Wine, Ideas, and the Problem with Relevance

What a curious conversation I had this week.  I was browsing through the wine section of a store while I waited for a large item to be delivered to the front.  A happy-go-lucky salesman came by to offer assistance and in the course of the conversation he asked me what I did for a living.   I always hesitate when I answer this question–It’s a difficult answer for a lot of reasons, but how do you boil down into the fewest possible words what my job is?  However, I sensed that this time was going to be more awkward than usual.  “I’m a pastor.”

Long pause.  Very long pause.  Long enough for the smile to drop from his face and the engagement in his eyes to pack its bag and run out the door.

“I sell wine. You sell ideas.”

I looked at him rather confused.   I hadn’t noticed “sell ideas” on my job description.  Sell ideas?  I sure hope not!

As I confessed here last week, I’m struggling with the tension between faithfulness and relevance.   And I’m concerned that more churches don’t seem to be doing so.   Instead, they seem to pitch their tent at one or the other and call it a day.

Furthermore, my most recent observation about the emergent movement and those seeking to have greater cultural relevance is that the catalyst seems to be for the comfort needs of those who already know.    Those on the inside need something different than their papa’s liturgy.  So many have been burned by the legalism of their upbringing and a fresh expression helps them to feel better and more at ease.  But does it make the gospel more relevant to those who don’t understand it?  Does it draw the lost in and if it does, to what are they being drawn?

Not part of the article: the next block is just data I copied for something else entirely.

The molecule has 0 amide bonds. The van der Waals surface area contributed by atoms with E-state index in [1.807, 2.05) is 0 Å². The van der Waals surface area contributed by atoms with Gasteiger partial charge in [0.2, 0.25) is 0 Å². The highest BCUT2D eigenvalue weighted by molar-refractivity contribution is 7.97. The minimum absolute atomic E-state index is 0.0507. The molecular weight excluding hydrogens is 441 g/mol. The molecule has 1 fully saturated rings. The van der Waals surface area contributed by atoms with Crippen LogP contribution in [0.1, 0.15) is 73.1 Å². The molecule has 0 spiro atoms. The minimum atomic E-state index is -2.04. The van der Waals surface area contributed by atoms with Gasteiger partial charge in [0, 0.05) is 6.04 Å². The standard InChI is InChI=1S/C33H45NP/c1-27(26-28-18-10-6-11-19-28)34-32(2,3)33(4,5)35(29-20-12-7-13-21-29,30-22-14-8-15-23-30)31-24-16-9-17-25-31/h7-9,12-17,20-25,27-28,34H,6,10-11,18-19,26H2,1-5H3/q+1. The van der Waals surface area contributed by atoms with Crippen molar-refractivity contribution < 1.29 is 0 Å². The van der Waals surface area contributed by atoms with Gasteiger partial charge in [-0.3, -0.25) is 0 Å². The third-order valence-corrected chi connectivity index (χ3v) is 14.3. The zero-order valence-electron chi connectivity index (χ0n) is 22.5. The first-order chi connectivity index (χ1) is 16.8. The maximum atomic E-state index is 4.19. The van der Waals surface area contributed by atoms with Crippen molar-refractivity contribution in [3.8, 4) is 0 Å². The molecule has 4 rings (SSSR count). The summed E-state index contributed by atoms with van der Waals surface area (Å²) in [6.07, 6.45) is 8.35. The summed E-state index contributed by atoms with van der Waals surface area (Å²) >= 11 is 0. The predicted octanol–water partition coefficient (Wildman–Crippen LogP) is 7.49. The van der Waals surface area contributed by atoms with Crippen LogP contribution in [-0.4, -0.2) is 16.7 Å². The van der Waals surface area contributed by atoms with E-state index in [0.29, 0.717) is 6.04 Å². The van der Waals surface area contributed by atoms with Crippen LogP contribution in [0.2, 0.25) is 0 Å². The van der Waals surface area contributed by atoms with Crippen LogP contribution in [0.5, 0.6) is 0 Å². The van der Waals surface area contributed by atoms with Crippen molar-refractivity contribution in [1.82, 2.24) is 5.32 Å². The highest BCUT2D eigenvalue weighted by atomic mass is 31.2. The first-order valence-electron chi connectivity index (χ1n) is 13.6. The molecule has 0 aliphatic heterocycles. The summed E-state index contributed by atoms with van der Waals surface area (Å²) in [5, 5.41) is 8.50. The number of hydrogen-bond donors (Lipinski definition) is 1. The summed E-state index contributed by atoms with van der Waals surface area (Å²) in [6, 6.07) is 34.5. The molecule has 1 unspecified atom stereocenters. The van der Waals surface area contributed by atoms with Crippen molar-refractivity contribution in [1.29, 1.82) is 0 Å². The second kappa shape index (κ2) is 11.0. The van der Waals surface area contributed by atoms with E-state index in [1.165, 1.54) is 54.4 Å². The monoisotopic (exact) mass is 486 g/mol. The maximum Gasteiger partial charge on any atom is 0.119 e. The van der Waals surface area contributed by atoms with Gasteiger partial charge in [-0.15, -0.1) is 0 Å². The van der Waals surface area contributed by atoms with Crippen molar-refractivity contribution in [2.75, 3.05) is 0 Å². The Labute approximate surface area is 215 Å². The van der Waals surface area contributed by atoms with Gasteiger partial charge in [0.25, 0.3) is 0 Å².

And so the wine man may be right.  If we lose our faithful commitment to the person of Jesus Christ and we strive for too much relevance we sell ideas.  People don’t need more ideas.  Thanks to the internet there are already far too many of them.  What they need is relationship.  They need truth.  They  need love.  Relationship is the most relevant thing we have to offer.

“Little children, let us not love with word or with tongue, but in deed and truth.  This is His commandment, that we believe in the name of His Son Jesus Christ, and love one another, just as He commanded us.  The one who keeps His commandments abides in Him, and He in him.  We know by this that He abides in us, by the Spirit whom He has given us”  I John 3:18, 24.

We are not called to ideas–no matter how interesting they may be, they do not have arms and legs.  On their own they accomplish nothing.  They may entertain our time, but they don’t have the power to turn a cold heart warm.

I hope that I don’t sell anything.  What I have, I have been freely given.  May you and I be faithful to freely give what we have been given.

You are well loved, so love well today!

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